To compound this, there is plenty of existing retail space with adequate parking in the city, so its a safe assumption that a businesses won't voluntarily reduce their competiveness.

As far as implementing maximums, we're not even close. The city needs to grow a set, and push for/mandate walkable corridors before it begins to force developers into stardards the market won't bear.

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I'd for removing minimum requirements, though I doubt you will see too much change. Developers know the market won't support businesses/residences without adequate parking.

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I think parking spaces at a residence are still somewhat of a must have in Charlotte, in fact, I'm not a big fan of on street parking in residential neighborhoods b/c it makes things dangerous for joggers and cyclists. Having said that, I think commercial spots that are neighborhood focused could definitely reduce their parking.

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Nobody is saying "remove" parking. Just change the way that the requirements work. We can all name countless shopping centers where parking lots are never more than 50% full at any given time- and its partially because people don't want to walk long distances to stores across a vast sea of parking. Why build so much of it if its not necessary?

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Clearly it is the chicken and egg problem. London has gotten so far on the other side of this issue, they have a relatively substantial congestion charge that gets imposed on every vehicle that drives into parts of the city. However they can do this because they offer very effective alternative transit. Here in Charlotte I don't think it would work very well until we have a more extensive transit system built along with maybe a generation or two who will build up the infrastructure to take advantage of it.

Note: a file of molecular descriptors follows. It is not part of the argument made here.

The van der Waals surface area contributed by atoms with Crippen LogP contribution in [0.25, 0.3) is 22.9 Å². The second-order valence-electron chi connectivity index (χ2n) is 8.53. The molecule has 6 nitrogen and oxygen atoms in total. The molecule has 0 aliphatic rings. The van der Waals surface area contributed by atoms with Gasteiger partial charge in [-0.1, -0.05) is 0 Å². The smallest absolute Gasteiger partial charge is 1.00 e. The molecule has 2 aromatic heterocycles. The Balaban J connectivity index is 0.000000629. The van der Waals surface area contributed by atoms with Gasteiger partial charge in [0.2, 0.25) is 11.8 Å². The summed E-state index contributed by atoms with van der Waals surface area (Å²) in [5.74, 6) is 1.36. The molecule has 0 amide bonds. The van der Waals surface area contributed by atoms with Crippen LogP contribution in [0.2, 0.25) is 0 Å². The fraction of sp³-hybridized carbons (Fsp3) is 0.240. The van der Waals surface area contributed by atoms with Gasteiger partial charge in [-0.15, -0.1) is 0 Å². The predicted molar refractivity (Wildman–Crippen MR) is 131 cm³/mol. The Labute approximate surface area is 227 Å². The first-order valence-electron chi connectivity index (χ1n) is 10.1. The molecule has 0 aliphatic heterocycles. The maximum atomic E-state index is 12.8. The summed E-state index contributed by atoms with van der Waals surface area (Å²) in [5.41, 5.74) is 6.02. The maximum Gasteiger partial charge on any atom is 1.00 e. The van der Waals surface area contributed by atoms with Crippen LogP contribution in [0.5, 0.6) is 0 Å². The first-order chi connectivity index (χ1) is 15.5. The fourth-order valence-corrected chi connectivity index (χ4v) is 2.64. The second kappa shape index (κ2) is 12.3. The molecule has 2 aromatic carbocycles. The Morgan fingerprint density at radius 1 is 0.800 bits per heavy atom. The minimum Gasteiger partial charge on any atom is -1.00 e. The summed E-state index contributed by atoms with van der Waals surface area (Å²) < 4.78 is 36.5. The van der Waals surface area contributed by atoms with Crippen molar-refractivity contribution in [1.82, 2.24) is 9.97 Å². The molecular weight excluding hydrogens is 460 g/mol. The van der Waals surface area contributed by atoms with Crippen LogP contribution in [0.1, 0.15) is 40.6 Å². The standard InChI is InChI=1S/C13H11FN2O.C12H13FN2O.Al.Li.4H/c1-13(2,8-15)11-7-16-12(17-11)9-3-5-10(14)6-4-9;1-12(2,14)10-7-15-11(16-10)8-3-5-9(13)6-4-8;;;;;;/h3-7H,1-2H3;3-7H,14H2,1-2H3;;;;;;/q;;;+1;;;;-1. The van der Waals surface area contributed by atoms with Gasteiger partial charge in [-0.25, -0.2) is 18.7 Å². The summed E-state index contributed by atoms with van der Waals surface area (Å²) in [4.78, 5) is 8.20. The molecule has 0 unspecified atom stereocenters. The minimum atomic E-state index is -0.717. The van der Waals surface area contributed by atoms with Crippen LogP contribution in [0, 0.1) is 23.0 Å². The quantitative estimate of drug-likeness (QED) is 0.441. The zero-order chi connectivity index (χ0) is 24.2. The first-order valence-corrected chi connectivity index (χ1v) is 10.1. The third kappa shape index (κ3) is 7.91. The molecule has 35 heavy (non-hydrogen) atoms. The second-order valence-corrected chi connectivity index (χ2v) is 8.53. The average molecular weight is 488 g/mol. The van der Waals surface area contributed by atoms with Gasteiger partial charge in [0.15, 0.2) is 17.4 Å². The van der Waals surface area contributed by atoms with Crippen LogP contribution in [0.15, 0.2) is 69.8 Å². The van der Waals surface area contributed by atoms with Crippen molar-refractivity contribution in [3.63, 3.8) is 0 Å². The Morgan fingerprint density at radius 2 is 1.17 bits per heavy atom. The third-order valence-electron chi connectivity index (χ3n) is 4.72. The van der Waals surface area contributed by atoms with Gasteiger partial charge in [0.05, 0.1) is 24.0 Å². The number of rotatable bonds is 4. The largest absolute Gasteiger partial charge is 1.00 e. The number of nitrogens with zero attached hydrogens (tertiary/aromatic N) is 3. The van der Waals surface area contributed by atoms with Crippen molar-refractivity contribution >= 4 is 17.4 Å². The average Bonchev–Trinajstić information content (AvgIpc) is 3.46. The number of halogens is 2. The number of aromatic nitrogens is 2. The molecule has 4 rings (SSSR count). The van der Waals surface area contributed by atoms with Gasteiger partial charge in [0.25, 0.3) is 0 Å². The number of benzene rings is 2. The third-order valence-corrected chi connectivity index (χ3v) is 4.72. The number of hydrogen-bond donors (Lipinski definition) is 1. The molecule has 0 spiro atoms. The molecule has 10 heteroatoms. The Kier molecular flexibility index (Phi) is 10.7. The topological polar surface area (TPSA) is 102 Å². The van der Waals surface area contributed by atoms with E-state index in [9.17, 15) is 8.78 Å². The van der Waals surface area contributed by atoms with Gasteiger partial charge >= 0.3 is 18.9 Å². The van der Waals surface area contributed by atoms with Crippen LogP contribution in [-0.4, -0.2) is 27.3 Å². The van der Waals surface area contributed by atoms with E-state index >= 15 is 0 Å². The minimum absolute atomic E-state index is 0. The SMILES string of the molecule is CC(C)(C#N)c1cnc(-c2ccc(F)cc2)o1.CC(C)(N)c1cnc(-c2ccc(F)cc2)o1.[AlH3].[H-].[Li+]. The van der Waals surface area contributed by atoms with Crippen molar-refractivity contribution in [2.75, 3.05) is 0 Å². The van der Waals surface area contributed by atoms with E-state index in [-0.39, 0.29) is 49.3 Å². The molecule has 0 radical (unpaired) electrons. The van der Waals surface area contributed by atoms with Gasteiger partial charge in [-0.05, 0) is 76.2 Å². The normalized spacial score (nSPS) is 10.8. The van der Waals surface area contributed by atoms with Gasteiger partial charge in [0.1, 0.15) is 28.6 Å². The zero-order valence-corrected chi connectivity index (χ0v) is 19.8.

In order to get there, the city really needs to put together an urban development plan that 1. focuses more on just the center city, and 2. one that actually has some teeth to it that will require the city to stick to it. We should not be approving development like the Met, and especially encouraging it with tax money or places like Ikea which is right on the transit line. The reverse of the above problem is that for the most part, anyone living in the center city, has to have a car because it is very difficult to live in this city without one. That won't change until a citywide view on this issue is developed.

So in summary, while I don't think that radical change can happen now, the city can start to do things that will make the change possible in say 20 years. There absolutely huge opportunities for redevelopment on the transit corridors in Charlotte, but we have to have a city council and Mayor who has the vision to make it happen. The South LRT was a good start, but there are some lessons learned there that should be applied to future attempts at it.